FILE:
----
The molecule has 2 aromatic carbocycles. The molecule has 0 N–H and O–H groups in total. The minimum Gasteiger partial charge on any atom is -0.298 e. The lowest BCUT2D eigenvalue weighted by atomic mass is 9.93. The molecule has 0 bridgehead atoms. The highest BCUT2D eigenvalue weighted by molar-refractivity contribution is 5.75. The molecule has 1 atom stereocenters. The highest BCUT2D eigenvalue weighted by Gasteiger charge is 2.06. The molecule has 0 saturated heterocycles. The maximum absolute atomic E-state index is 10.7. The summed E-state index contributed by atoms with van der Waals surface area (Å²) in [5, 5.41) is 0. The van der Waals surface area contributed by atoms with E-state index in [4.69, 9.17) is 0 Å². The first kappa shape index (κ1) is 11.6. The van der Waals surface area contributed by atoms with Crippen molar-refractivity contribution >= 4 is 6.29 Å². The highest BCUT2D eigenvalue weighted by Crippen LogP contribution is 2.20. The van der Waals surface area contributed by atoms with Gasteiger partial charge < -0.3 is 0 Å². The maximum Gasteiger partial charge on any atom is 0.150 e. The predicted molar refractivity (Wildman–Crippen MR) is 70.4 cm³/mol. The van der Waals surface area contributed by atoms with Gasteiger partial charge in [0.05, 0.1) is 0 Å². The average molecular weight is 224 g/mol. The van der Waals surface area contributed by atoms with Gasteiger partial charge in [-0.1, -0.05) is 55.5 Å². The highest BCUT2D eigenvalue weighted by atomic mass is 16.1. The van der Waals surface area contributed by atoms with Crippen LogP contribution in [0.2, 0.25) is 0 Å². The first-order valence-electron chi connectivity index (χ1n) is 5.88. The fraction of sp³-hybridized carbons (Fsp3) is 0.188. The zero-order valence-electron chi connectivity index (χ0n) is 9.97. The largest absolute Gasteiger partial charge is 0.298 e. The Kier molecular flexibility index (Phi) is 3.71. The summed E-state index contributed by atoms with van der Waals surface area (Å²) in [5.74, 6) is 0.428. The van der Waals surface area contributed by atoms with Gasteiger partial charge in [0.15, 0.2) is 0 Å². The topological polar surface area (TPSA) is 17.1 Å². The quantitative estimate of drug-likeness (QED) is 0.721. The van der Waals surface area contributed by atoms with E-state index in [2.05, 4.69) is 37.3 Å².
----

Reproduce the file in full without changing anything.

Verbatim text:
The molecule has 2 aromatic carbocycles. The molecule has 0 N–H and O–H groups in total. The minimum Gasteiger partial charge on any atom is -0.298 e. The lowest BCUT2D eigenvalue weighted by atomic mass is 9.93. The molecule has 0 bridgehead atoms. The highest BCUT2D eigenvalue weighted by molar-refractivity contribution is 5.75. The molecule has 1 atom stereocenters. The highest BCUT2D eigenvalue weighted by Gasteiger charge is 2.06. The molecule has 0 saturated heterocycles. The maximum absolute atomic E-state index is 10.7. The summed E-state index contributed by atoms with van der Waals surface area (Å²) in [5, 5.41) is 0. The van der Waals surface area contributed by atoms with E-state index in [4.69, 9.17) is 0 Å². The first kappa shape index (κ1) is 11.6. The van der Waals surface area contributed by atoms with Crippen molar-refractivity contribution >= 4 is 6.29 Å². The highest BCUT2D eigenvalue weighted by Crippen LogP contribution is 2.20. The van der Waals surface area contributed by atoms with Gasteiger partial charge < -0.3 is 0 Å². The maximum Gasteiger partial charge on any atom is 0.150 e. The predicted molar refractivity (Wildman–Crippen MR) is 70.4 cm³/mol. The van der Waals surface area contributed by atoms with Gasteiger partial charge in [0.05, 0.1) is 0 Å². The average molecular weight is 224 g/mol. The van der Waals surface area contributed by atoms with Gasteiger partial charge in [-0.1, -0.05) is 55.5 Å². The highest BCUT2D eigenvalue weighted by atomic mass is 16.1. The van der Waals surface area contributed by atoms with Crippen LogP contribution in [0.2, 0.25) is 0 Å². The first-order valence-electron chi connectivity index (χ1n) is 5.88. The fraction of sp³-hybridized carbons (Fsp3) is 0.188. The zero-order valence-electron chi connectivity index (χ0n) is 9.97. The largest absolute Gasteiger partial charge is 0.298 e. The Kier molecular flexibility index (Phi) is 3.71. The summed E-state index contributed by atoms with van der Waals surface area (Å²) in [5.74, 6) is 0.428. The van der Waals surface area contributed by atoms with Gasteiger partial charge in [0.15, 0.2) is 0 Å². The topological polar surface area (TPSA) is 17.1 Å². The quantitative estimate of drug-likeness (QED) is 0.721. The van der Waals surface area contributed by atoms with E-state index in [2.05, 4.69) is 37.3 Å².